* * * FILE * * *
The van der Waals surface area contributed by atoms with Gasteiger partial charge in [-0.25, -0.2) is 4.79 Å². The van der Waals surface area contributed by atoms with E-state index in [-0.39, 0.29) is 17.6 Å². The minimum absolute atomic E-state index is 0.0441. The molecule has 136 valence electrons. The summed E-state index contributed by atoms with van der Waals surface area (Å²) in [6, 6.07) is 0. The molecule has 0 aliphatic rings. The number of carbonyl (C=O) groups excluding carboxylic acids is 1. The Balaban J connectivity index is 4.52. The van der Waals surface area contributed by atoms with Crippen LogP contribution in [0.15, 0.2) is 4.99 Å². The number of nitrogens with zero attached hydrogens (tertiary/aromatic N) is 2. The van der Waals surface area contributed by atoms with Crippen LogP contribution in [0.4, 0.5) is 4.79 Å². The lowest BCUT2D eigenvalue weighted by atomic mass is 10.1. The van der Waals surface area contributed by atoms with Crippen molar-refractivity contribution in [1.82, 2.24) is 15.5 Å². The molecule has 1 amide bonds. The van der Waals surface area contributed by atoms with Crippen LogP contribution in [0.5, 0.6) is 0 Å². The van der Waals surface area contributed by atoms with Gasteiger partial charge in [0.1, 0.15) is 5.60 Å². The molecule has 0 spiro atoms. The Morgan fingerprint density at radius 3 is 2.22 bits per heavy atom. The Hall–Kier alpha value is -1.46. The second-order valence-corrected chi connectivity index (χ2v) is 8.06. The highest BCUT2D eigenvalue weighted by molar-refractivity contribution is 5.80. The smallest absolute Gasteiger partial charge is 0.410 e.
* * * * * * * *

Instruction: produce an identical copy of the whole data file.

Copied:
The van der Waals surface area contributed by atoms with Gasteiger partial charge in [-0.25, -0.2) is 4.79 Å². The van der Waals surface area contributed by atoms with E-state index in [-0.39, 0.29) is 17.6 Å². The minimum absolute atomic E-state index is 0.0441. The molecule has 136 valence electrons. The summed E-state index contributed by atoms with van der Waals surface area (Å²) in [6, 6.07) is 0. The molecule has 0 aliphatic rings. The number of carbonyl (C=O) groups excluding carboxylic acids is 1. The Balaban J connectivity index is 4.52. The van der Waals surface area contributed by atoms with Crippen LogP contribution in [0.15, 0.2) is 4.99 Å². The number of nitrogens with zero attached hydrogens (tertiary/aromatic N) is 2. The van der Waals surface area contributed by atoms with Crippen LogP contribution in [0.4, 0.5) is 4.79 Å². The lowest BCUT2D eigenvalue weighted by atomic mass is 10.1. The van der Waals surface area contributed by atoms with Crippen molar-refractivity contribution in [1.82, 2.24) is 15.5 Å². The molecule has 1 amide bonds. The van der Waals surface area contributed by atoms with Crippen LogP contribution in [0.5, 0.6) is 0 Å². The van der Waals surface area contributed by atoms with Gasteiger partial charge in [0.1, 0.15) is 5.60 Å². The molecule has 0 spiro atoms. The Morgan fingerprint density at radius 3 is 2.22 bits per heavy atom. The Hall–Kier alpha value is -1.46. The second-order valence-corrected chi connectivity index (χ2v) is 8.06. The highest BCUT2D eigenvalue weighted by molar-refractivity contribution is 5.80. The smallest absolute Gasteiger partial charge is 0.410 e.